Although Sjaan Gerth is relatively new to competitive cycling, he rides like a well-seasoned cyclist.
We met Sjaan in January, 2016 when he visited the Mariposa workshop. He was interested in having a new cyclocross bicycle built. We’d been told he had a bad crash in the Spring, and, after several months of being sidelined by injuries, he was almost ready to begin to ride a bicycle again.
When he walked in the door, I immediately made the connection to an article I had read about the crash in the Toronto Star in April 2015. He’d been hit by a distracted driver North of Toronto. I later read a follow up interview on his recovery.
Hearing the story, I was shocked and saddened by the severity of his injuries. Sjaan is married with two young children. It was a tough few months of recovery for all of his family. From the extent of his injuries, it initially sounded as if walking might be a challenge.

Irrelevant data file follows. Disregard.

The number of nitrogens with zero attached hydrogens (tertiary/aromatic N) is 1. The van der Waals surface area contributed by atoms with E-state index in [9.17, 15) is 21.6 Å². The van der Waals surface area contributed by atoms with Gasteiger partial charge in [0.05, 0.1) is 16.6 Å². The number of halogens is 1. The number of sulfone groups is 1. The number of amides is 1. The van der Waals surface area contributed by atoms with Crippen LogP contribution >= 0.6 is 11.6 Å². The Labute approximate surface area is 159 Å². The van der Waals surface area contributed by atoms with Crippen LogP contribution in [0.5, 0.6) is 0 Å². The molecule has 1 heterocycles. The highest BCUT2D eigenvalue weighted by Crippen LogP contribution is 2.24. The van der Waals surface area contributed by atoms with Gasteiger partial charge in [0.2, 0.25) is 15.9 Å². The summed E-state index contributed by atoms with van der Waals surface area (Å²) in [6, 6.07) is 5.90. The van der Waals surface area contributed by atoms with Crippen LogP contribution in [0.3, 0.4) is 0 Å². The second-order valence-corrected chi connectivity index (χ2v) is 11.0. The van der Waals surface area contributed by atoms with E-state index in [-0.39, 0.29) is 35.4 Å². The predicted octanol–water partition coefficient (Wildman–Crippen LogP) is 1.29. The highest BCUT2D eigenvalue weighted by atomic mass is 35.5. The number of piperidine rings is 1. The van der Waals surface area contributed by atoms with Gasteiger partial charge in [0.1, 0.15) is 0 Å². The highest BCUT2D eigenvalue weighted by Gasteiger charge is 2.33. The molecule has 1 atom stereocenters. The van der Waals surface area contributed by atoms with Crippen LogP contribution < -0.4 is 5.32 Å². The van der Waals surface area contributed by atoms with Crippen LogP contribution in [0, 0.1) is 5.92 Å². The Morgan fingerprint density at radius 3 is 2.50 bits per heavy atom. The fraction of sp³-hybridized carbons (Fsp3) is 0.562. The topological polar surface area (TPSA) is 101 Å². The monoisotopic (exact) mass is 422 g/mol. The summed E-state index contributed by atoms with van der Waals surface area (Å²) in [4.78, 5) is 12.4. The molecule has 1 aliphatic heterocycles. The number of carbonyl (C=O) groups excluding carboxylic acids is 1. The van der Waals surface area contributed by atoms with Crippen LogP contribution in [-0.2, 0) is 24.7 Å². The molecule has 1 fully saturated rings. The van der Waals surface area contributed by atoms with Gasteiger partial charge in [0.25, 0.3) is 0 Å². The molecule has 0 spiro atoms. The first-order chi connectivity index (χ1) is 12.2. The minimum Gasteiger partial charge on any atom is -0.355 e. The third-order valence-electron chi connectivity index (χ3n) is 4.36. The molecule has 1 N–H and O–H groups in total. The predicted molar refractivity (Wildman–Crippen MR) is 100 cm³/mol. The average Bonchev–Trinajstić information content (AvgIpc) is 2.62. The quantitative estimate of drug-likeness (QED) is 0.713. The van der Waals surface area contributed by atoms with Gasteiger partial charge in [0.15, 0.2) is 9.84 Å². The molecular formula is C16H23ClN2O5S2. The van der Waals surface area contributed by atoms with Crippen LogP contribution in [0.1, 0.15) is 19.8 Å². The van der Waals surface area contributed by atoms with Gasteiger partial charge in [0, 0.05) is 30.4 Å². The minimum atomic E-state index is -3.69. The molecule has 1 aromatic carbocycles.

Sjaan’s crash was a hit and run. Sjaan, a medical doctor, was fortunate that his body was discovered by another doctor that morning on the side of the road. The doctor saved his life. But, Sjaan’s injuries were severe and his body required piecing back together. Sjaan’s humble, matter of fact, and optimistic character shone through as he described the incident. Given the horrendous nature of the crash, and the trauma, his positivity was remarkable which, of course, is one reason he recovered so quickly.